Submission to the Senate Inquiry into Matters Relating to Credit Card Interest Rates

Credit cards as sources of credit

Credit card debt

Each month, cardholders receive statements of their use of credit for transactions over the previous month. For a cardholder who has paid off their previous balance in full, credit cards typically offer an interest-free period of up to 55 days on new transactions, given that the cardholder typically has about 25 days following the end of the statement period to repay the statement balance. If the balance is not paid off in full, interest becomes due from the date of each transaction (and the cardholder will not benefit from an interest-free period the following month).

In the June quarter of 2015, new credit card transactions averaged around $24 billion per month. At the end of June, the total level of credit card debt was $51.5 billion (Graph 11). Of this amount, $33.1 billion, or around 65 per cent was bearing interest. A simple calculation would suggest that around 75–80 per cent of transactions on credit cards do not accrue interest. That is, interest-paying ‘revolvers’ account for about 30–40 per cent of accounts, about 20–25 per cent of transactions, but close to two-thirds of the outstanding stock of debt.[9]

The proportion of the stock of debt that accrues interest has fallen from around three-quarters of balances in 2012. Balances accruing interest have also fallen in absolute terms after peaking in late 2011 (Graph 11). This decline possibly reflects a range of factors such as changes in consumers’ financial behaviour, government reforms in 2012 relating to repayments and limit increase arrangements, and possibly also the effect of competition for balance-transfer offers.

More broadly, credit card debt has represented a declining share of household borrowing over the past decade. Credit card debt peaked as a share of household debt at around 4½ per cent in 2001 but now represents a little below 3 per cent of household debt. While the ratio of overall household debt to income has been relatively steady over the past decade, the ratio of credit card debt to household income has declined (Graph 12). The decreased share of credit card debt may partly reflect the high cost of credit cards relative to mortgage interest rates and the increasing ability of households to use mortgage offset and redraw facilities as a source of low-cost funds. These products have become increasingly common over the past decade or two, with most loans now including such a facility (see RBA (2015b)). The amount available under these facilities has grown from less than 10 per cent of household income in early 2008 to over 20 per cent of household income (or around $220 billion) in mid 2015.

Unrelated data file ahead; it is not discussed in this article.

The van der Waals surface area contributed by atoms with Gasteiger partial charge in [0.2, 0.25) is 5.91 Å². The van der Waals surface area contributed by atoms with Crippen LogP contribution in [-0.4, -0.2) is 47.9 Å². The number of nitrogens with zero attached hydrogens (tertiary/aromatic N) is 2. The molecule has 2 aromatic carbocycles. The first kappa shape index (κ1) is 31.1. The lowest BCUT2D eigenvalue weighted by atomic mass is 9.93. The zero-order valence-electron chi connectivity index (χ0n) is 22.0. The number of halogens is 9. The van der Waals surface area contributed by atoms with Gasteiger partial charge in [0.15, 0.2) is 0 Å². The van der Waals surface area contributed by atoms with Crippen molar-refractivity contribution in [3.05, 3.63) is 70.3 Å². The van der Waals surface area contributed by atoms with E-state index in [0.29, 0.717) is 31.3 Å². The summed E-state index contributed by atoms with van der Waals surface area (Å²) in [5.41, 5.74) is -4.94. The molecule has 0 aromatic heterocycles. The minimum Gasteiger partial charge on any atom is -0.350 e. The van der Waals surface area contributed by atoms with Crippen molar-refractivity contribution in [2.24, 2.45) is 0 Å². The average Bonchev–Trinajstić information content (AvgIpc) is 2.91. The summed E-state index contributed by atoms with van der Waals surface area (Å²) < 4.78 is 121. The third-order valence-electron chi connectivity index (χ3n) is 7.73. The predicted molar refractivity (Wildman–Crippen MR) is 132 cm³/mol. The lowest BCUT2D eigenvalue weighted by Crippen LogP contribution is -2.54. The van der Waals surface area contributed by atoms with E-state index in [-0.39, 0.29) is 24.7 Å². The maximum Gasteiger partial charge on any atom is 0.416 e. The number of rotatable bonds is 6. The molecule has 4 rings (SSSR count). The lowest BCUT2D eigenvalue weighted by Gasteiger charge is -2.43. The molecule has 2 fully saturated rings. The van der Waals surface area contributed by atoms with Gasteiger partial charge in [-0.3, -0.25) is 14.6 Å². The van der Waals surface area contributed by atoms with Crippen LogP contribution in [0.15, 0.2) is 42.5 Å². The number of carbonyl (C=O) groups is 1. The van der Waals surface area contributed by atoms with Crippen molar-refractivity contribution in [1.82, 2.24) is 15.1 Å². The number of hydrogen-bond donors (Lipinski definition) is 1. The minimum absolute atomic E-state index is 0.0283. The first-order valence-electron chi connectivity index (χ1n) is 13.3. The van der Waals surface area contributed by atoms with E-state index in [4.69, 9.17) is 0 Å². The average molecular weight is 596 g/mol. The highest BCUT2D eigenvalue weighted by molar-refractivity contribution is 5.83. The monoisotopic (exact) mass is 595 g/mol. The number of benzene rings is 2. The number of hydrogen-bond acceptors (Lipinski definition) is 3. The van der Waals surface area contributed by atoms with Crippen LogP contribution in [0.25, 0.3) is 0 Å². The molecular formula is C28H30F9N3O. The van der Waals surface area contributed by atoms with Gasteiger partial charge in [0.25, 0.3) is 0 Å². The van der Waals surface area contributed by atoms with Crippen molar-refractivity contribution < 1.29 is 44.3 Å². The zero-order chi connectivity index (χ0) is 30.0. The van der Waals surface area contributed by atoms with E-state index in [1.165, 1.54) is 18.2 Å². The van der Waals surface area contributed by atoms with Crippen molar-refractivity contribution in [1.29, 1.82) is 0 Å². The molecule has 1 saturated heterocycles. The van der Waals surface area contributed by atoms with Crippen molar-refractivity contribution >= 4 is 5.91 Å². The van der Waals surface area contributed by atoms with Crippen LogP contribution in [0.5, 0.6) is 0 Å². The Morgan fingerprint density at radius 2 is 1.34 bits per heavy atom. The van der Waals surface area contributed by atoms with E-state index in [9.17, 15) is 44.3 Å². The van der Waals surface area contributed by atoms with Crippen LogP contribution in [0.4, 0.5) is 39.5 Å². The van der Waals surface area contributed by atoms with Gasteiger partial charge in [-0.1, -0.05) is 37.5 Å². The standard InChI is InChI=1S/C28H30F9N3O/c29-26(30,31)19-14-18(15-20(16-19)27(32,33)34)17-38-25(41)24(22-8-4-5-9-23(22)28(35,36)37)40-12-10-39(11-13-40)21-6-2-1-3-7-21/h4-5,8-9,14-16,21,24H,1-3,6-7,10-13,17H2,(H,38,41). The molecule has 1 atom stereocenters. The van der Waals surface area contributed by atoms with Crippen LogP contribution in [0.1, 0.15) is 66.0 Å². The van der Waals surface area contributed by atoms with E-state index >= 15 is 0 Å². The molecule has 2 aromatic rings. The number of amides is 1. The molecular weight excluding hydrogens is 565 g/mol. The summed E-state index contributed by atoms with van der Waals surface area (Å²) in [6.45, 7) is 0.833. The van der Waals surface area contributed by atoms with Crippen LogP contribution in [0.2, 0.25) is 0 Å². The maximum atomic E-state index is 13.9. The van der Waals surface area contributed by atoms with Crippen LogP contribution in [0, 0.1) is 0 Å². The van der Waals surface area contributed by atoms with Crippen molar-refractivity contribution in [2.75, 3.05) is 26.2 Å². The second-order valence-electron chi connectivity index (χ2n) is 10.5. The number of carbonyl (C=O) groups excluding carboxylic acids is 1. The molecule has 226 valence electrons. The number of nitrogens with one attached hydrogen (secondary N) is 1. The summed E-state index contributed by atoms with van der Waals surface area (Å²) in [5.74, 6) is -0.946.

Credit risk to banks

There is relatively limited information available on the risk of credit card lending. Data reported to APRA indicate that the non-performing loan (NPL) rate on banks’ credit card debt (defined as where repayment is more than 90 days past due or otherwise doubtful) has increased gradually during the past decade, although it has declined slightly over the past couple of years. The credit card NPL rate stood at 1.5 per cent as of early 2015, which is lower than the comparable ratio for other personal loans.

However, the overall loss rate for credit card issuers is probably higher than suggested by the NPL rate. Unlike some other types of household loans such as residential mortgages, credit card loans are unsecured, with little prospect, in some cases, of recovering a significant portion of the debt if the borrower defaults. As a consequence, some credit card debt may be written-off directly to an issuing institution's profit and loss account, without first being recorded as a non-performing loan.

Data from the financial statements of three major banks suggest that the overall loss rate on their credit cards has been falling over the relatively short five-year period for which the data are available, and stood at 2.5 per cent as of early 2015 (Graph 13).[10] This loss rate represents an average calculated over all users of credit cards; it is reasonable to assume that banks’ risk models expect lower loss rates for some account holders and higher rates for others, for example borrowers who have tended to be revolvers.

Interest rates on credit card debt

There is significant variation in the advertised rates on credit card debt, reflecting the wide range of products offered, but some bunching of standard cards around 20 per cent and around 13 per cent for lower-rate cards (Graph 14).